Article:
Elder abuse is most commonly associated with physical and or emotional abuse. However, financial abuse of the elderly has become a growing concern. Financial abuse occurs when a relative, or someone close to an individual, takes significant advantage of their financial position. Christine Smyth, former president of the Queensland Law Society, alongside the Not Now, Not Ever report has recognised that “elder financial abuse is a form of domestic violence”. Like other forms of domestic violence, victims are often silent, reluctant or incapable of speaking up due to feelings of rejection, seclusion and loneliness. As a result, it is difficult to understand just how widespread this issue really is.
Approximately 10 percent of the elderly in Australia are suffering from some form of financial abuse, with over 60 percent of abuse being committed by the adult children of victims. The current pressures of owning a first home, the inflating property market, and a higher cost of living have arguably influenced the behaviour of many adult children. Adult children are increasingly growing impatient for their inheritance and can often feel a sense of entitlement. As a consequence, they use elder abuse to seek their ‘early inheritance’. The question is where do we draw the line?
Abuse can often begin with minor financial transgressions which can progressively develop. Such transgressions can include children wrongfully taking money from their parent’s bank accounts, misappropriation of property, improper use of an enduring power of attorney, and pressuring elderly parents to change their will under unfair circumstances, or when the elderly parent is under duress or medication. All of these can be classified as a form of financial elder abuse.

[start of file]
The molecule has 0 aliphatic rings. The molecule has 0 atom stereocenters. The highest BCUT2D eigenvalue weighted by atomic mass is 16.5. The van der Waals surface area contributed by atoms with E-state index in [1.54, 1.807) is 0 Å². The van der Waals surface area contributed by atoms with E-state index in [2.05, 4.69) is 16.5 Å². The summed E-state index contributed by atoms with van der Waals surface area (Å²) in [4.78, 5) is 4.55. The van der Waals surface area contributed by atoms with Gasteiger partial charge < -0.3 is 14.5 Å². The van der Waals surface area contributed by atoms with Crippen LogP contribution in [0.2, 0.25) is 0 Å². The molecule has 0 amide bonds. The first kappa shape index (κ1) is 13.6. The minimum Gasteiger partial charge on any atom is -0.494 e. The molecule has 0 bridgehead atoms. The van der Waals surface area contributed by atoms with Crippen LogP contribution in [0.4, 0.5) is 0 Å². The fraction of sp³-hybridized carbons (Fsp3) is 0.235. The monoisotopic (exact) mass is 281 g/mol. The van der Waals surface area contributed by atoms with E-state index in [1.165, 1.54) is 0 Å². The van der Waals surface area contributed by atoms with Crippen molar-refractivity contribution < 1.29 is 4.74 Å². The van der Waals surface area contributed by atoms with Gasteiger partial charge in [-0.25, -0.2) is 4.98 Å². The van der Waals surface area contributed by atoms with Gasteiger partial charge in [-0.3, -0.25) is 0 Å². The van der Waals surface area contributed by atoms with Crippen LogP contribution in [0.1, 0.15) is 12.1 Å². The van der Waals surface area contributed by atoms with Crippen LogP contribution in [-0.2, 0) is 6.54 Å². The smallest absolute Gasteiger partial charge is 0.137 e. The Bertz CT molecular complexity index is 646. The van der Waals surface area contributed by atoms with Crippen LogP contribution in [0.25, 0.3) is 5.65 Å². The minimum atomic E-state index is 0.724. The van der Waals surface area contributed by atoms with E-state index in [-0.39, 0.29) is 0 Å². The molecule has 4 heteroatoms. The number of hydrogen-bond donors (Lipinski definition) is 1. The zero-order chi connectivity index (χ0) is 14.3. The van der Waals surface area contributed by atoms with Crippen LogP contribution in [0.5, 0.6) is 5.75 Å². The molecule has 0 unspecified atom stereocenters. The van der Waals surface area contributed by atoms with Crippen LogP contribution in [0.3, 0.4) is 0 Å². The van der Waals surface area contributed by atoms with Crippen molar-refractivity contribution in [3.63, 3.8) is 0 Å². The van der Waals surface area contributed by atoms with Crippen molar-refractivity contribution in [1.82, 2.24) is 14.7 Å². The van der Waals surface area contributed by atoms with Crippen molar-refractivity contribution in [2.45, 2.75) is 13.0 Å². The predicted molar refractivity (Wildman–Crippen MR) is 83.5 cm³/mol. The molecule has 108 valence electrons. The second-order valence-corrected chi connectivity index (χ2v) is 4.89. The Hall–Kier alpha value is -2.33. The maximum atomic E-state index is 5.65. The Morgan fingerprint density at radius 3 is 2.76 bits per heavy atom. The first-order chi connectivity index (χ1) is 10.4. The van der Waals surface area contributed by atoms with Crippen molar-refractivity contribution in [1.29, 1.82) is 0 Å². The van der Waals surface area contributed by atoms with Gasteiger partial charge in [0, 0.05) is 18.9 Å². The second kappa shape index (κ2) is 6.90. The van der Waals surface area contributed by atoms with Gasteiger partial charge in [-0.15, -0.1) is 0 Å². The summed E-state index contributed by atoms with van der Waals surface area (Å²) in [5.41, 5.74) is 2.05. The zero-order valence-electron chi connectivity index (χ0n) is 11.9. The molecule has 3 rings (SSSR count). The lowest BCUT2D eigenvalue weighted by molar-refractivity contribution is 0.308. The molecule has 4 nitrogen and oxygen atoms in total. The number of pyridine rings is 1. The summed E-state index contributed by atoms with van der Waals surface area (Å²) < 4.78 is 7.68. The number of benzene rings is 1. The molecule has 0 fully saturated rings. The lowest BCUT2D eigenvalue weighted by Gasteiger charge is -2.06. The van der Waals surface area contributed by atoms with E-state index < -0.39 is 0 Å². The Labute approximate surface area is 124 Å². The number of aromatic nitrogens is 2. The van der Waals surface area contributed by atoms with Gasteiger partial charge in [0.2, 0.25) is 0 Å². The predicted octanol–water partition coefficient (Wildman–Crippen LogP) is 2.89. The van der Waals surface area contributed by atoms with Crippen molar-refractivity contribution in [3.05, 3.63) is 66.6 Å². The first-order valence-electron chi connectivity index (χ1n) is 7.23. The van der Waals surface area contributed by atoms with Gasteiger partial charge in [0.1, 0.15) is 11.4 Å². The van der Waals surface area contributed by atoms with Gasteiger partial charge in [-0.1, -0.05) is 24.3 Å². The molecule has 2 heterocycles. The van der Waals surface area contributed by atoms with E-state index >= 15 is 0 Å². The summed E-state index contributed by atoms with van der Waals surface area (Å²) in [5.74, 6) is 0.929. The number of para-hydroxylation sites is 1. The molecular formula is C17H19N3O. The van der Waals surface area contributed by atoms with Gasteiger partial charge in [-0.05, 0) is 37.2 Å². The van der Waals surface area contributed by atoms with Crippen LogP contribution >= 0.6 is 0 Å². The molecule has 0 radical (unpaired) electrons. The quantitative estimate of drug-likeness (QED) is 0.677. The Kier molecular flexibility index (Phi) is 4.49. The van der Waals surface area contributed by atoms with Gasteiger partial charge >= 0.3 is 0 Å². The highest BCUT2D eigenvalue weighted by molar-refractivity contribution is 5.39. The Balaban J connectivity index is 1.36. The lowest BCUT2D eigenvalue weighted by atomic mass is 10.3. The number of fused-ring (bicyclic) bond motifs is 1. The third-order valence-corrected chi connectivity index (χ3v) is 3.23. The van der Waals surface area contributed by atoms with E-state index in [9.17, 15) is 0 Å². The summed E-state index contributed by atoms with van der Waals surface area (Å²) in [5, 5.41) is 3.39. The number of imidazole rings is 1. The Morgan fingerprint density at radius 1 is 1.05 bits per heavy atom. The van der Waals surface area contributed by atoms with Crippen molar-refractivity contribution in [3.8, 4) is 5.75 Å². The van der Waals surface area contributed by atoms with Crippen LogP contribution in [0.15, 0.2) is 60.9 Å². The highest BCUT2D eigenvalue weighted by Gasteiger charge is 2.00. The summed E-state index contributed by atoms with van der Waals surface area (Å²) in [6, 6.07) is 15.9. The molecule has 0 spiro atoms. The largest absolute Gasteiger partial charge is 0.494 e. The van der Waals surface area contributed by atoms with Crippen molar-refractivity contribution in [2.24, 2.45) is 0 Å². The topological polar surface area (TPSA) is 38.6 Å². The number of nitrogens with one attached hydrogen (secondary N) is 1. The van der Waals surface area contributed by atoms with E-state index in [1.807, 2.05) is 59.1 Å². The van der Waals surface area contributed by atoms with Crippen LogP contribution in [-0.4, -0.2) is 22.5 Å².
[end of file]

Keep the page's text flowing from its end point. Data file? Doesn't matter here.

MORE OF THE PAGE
Though elder abuse is prevalent, it is not widely recognised or even understood in the community. It is rarely reported by victims, and therefore, difficult to quantify. Between 2013 and 2014, the Queensland Uniting Care Community estimated that its elderly citizens have lost approximately $56.7 million as a result of elder financial abuse. This figure is just a fraction of the abuse that has been committed within Queensland. It is assumed that this amount has, and will, astronomically increase over the years unless measures are put into place to address this financial abuse.
Greater steps need to be taken to combat this increasing national issue. The Australian Law Reform Commission and the Law Council of Australia have proposed that a national registration for enduring documentation be established and that a national plan be implemented to bring further awareness to the community. As legal professionals, we have a responsibility to raise awareness and prevent such abuses from occurring to our vulnerable elderly citizens. Simple steps such as letting victims know that they are not alone, and that they can seek assistance, can go a long way. Legal practitioners ultimately need to be more vigilant and take greater care when handling will and estate matters.
If you or someone you know has experienced any form of financial abuse, please contact Stephens & Tozer today. If you wish to take preventative measures to safeguard you or a loved one from financial elder abuse, our team are ready to assist you.
Melanie Kirupairajah is undertaking placement at Stephens & Tozer, gaining experience in a wide range of legal practice areas. Stephens & Tozer regularly advise their clients on how to protect their assets, and assist with preparing the documents to do so. If you require assistance, please contact our friendly team at Stephens & Tozer today.
19 December 2018